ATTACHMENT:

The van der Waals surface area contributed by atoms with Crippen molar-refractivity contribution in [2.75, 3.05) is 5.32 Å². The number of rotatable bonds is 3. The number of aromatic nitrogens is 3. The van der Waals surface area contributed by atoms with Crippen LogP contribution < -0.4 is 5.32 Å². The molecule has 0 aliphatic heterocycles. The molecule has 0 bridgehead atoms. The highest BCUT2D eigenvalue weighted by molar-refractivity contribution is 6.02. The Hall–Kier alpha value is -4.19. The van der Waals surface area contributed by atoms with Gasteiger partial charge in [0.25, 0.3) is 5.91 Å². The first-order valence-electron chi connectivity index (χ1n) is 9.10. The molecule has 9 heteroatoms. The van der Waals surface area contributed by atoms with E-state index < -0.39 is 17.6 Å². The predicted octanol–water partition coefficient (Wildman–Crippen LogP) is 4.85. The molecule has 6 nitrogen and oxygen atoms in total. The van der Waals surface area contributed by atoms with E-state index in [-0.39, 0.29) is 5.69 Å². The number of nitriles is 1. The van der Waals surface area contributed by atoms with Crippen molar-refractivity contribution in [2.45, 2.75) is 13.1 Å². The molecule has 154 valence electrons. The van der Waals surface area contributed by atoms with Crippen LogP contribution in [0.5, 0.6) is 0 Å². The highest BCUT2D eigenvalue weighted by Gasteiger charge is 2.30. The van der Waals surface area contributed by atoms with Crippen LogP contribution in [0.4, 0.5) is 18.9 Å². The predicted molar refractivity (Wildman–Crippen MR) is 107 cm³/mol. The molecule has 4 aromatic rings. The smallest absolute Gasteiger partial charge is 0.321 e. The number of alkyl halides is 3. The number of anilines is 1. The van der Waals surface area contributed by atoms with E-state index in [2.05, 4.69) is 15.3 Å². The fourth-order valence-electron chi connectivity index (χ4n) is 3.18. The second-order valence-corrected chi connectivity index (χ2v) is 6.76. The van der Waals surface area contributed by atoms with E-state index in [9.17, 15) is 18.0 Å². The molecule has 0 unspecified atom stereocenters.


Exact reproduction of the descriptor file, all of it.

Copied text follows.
The van der Waals surface area contributed by atoms with Crippen molar-refractivity contribution in [2.75, 3.05) is 5.32 Å². The number of rotatable bonds is 3. The number of aromatic nitrogens is 3. The van der Waals surface area contributed by atoms with Crippen LogP contribution < -0.4 is 5.32 Å². The molecule has 0 aliphatic heterocycles. The molecule has 0 bridgehead atoms. The highest BCUT2D eigenvalue weighted by molar-refractivity contribution is 6.02. The Hall–Kier alpha value is -4.19. The van der Waals surface area contributed by atoms with Gasteiger partial charge in [0.25, 0.3) is 5.91 Å². The first-order valence-electron chi connectivity index (χ1n) is 9.10. The molecule has 9 heteroatoms. The van der Waals surface area contributed by atoms with E-state index < -0.39 is 17.6 Å². The predicted octanol–water partition coefficient (Wildman–Crippen LogP) is 4.85. The molecule has 6 nitrogen and oxygen atoms in total. The van der Waals surface area contributed by atoms with E-state index in [-0.39, 0.29) is 5.69 Å². The number of nitriles is 1. The van der Waals surface area contributed by atoms with Crippen molar-refractivity contribution in [2.45, 2.75) is 13.1 Å². The molecule has 154 valence electrons. The van der Waals surface area contributed by atoms with Crippen LogP contribution in [0.5, 0.6) is 0 Å². The highest BCUT2D eigenvalue weighted by Gasteiger charge is 2.30. The van der Waals surface area contributed by atoms with Crippen LogP contribution in [0.4, 0.5) is 18.9 Å². The predicted molar refractivity (Wildman–Crippen MR) is 107 cm³/mol. The molecule has 4 aromatic rings. The smallest absolute Gasteiger partial charge is 0.321 e. The number of alkyl halides is 3. The number of anilines is 1. The van der Waals surface area contributed by atoms with E-state index in [2.05, 4.69) is 15.3 Å². The fourth-order valence-electron chi connectivity index (χ4n) is 3.18. The second-order valence-corrected chi connectivity index (χ2v) is 6.76. The van der Waals surface area contributed by atoms with E-state index in [9.17, 15) is 18.0 Å². The molecule has 0 unspecified atom stereocenters.